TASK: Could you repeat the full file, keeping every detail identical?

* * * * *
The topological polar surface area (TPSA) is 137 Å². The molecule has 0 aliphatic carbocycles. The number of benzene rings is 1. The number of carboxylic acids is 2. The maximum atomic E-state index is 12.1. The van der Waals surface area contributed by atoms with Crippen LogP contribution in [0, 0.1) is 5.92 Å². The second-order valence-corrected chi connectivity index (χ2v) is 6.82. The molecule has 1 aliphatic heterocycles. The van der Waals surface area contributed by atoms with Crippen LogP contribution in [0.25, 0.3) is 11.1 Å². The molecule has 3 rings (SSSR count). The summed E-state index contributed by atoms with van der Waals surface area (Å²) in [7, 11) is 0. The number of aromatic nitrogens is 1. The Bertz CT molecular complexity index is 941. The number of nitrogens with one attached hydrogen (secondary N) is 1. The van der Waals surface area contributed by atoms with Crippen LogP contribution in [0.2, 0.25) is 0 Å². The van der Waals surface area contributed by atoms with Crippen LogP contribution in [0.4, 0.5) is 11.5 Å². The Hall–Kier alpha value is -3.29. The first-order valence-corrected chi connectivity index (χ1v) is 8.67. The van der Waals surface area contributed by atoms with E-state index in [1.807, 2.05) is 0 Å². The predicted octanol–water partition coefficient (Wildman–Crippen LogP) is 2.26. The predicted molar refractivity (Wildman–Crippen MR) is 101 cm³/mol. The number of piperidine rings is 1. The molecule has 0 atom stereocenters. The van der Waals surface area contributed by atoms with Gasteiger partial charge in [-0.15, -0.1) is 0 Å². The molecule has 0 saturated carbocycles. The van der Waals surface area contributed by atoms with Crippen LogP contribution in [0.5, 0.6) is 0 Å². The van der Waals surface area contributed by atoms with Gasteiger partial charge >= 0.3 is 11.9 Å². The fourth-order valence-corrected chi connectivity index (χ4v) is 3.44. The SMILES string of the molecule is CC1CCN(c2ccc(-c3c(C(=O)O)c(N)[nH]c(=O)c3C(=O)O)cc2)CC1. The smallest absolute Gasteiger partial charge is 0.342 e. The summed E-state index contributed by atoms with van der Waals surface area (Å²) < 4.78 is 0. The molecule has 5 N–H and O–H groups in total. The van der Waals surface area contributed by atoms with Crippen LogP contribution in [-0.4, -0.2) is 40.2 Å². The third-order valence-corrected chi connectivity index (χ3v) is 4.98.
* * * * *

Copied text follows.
The topological polar surface area (TPSA) is 137 Å². The molecule has 0 aliphatic carbocycles. The number of benzene rings is 1. The number of carboxylic acids is 2. The maximum atomic E-state index is 12.1. The van der Waals surface area contributed by atoms with Crippen LogP contribution in [0, 0.1) is 5.92 Å². The second-order valence-corrected chi connectivity index (χ2v) is 6.82. The molecule has 1 aliphatic heterocycles. The van der Waals surface area contributed by atoms with Crippen LogP contribution in [0.25, 0.3) is 11.1 Å². The molecule has 3 rings (SSSR count). The summed E-state index contributed by atoms with van der Waals surface area (Å²) in [7, 11) is 0. The number of aromatic nitrogens is 1. The Bertz CT molecular complexity index is 941. The number of nitrogens with one attached hydrogen (secondary N) is 1. The van der Waals surface area contributed by atoms with Crippen LogP contribution in [0.2, 0.25) is 0 Å². The van der Waals surface area contributed by atoms with Crippen LogP contribution in [0.4, 0.5) is 11.5 Å². The Hall–Kier alpha value is -3.29. The first-order valence-corrected chi connectivity index (χ1v) is 8.67. The van der Waals surface area contributed by atoms with E-state index in [1.807, 2.05) is 0 Å². The predicted octanol–water partition coefficient (Wildman–Crippen LogP) is 2.26. The predicted molar refractivity (Wildman–Crippen MR) is 101 cm³/mol. The number of piperidine rings is 1. The molecule has 0 atom stereocenters. The van der Waals surface area contributed by atoms with Gasteiger partial charge in [-0.15, -0.1) is 0 Å². The molecule has 0 saturated carbocycles. The van der Waals surface area contributed by atoms with Crippen LogP contribution in [0.5, 0.6) is 0 Å². The van der Waals surface area contributed by atoms with Gasteiger partial charge >= 0.3 is 11.9 Å². The fourth-order valence-corrected chi connectivity index (χ4v) is 3.44. The SMILES string of the molecule is CC1CCN(c2ccc(-c3c(C(=O)O)c(N)[nH]c(=O)c3C(=O)O)cc2)CC1. The smallest absolute Gasteiger partial charge is 0.342 e. The summed E-state index contributed by atoms with van der Waals surface area (Å²) < 4.78 is 0. The molecule has 5 N–H and O–H groups in total. The van der Waals surface area contributed by atoms with Crippen LogP contribution in [-0.4, -0.2) is 40.2 Å². The third-order valence-corrected chi connectivity index (χ3v) is 4.98.